Recipe Spotlight: No White after Labor Day (OR in the Kitchen When Cooking with Pomegranates)

Recipe Spotlight: No White after Labor Day (OR in the Kitchen When Cooking with Pomegranates)

We grow a lot of fruits in Florida. Most folks barely know about some of them. They are experimental or they come from tiny groves or large backyards. We think of them as foreign flavors.[emember_protected custom_msg=”Click here and register now to read the rest of the article!”]

If you look hard you can find plenty of carambola, rambutan, leechee, figs, papaya, and dragon fruit. But you need a big magnifying glass to spot local pomegranates.

Florida scientists and growers are trying varieties that suit our climate just as well as the kind that grow in California. Check farmers’ markets and fruit stands for local fruit. A friend might have a bush that you don’t know about.

The first thing to remember about pomegranates is that they stain—big time. You could write on a space rocket with pomegranate juice and it would probably still be there when the rocket splashes down. That’s how badly pomegranates stain.

Now for some things to do with pomegranates other than salads and garnishes. Because they come from the Middle East you can find plenty of traditional recipes in Lebanese, Armenian and Turkish cookbooks. Let’s go a little off the beaten path and have some good old American fun with them.

First thing to do is get the seeds, called arils, out without spatter painting you and the walls. Get a big bowl of water. Score the peel top to bottom a few times. Plunge the fruit into the water and tear it apart . . . gently. The seeds will sink and the peel and pith will float. Skim off the parts you don’t want and strain the seeds you do.

Now juice the arils. Use a colander and masher or a quick whirr in a blender, but not enough to pulverize the hard seeds. A food mill works too.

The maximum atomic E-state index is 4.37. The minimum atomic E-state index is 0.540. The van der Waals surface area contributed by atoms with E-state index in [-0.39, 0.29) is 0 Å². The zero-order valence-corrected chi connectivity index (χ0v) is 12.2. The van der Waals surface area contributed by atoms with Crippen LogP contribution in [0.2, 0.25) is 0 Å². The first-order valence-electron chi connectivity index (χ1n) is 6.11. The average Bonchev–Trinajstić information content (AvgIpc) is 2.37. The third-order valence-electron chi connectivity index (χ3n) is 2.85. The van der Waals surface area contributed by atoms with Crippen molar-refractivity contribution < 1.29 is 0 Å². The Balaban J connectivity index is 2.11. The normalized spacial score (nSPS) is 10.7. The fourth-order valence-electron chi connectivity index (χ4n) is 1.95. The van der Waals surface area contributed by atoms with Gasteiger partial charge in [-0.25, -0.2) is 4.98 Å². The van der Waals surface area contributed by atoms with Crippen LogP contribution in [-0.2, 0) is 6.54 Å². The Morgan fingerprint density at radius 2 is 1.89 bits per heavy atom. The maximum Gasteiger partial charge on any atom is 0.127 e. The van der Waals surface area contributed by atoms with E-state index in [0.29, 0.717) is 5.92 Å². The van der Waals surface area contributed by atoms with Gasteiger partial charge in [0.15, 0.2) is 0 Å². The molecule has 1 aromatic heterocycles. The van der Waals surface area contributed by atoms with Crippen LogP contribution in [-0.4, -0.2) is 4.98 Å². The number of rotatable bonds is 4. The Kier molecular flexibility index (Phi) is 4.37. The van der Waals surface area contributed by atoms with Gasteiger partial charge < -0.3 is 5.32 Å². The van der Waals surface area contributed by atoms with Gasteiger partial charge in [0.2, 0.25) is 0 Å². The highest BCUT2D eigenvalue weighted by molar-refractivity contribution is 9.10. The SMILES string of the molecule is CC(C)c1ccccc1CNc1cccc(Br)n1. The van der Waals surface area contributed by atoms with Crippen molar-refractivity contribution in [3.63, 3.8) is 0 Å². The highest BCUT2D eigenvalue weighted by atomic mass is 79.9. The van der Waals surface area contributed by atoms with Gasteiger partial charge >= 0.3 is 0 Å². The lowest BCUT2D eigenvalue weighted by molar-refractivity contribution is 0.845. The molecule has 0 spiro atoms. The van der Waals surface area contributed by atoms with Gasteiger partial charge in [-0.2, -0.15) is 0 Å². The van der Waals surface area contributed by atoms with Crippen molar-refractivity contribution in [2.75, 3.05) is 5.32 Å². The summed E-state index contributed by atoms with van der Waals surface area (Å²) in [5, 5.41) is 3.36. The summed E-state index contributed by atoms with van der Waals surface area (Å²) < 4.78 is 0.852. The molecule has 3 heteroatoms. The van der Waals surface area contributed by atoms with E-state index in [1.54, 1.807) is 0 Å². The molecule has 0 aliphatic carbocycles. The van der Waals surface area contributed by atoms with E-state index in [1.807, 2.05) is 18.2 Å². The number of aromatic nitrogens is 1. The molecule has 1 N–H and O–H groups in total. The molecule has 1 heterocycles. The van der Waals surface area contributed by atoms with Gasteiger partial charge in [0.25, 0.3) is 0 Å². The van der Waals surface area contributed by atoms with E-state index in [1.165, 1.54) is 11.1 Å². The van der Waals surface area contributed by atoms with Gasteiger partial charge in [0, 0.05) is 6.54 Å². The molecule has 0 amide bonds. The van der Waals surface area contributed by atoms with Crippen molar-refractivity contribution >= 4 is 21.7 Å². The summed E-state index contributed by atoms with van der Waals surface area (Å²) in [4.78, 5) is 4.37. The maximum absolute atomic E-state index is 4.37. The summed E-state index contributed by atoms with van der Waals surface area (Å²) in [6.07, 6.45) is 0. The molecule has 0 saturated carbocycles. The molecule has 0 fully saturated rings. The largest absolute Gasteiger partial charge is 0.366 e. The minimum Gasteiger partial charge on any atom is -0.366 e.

Pomegranate molasses is essential to Middle Eastern cooking. It’s easy to make at home once you have the juice. Start with about four cups of pomegranate juice, a half cup of white sugar, and a good jigger of lemon juice. Bring it to a boil in a pan that won’t stain, simmer it until it’s reduced to a cup or a little more. It will be thicker than maple syrup, about the same as very old Balsamic vinegar. Taste as it reduces and add more sugar if you like. Bottle and store in the fridge. A splash of it will do wonders for braised short ribs. Add some to barbecue sauce for ribs. Eggplant Moussaka becomes a new dish with a jigger in the meat sauce.

Orange juice, pomegranate molasses, and club soda make a refreshing drink for the warm days still to come. Plain juice works, too, and is a lot less work.

How about something real cool for adults? Add vodka to pomegranate juice, and pour it over shaved ice for Snow Cones with a kick.

Want to show friends and family that you’re no turkey at Thanksgiving? Make a batch of pomegranate jelly. It takes four cups of juice, a quarter cup lemon juice, one package powdered pectin, and five cups of sugar. Follow the directions on the package. And don’t wear white.

CREDITS

story by TRENT ROWE, Food Editor
[/emember_protected]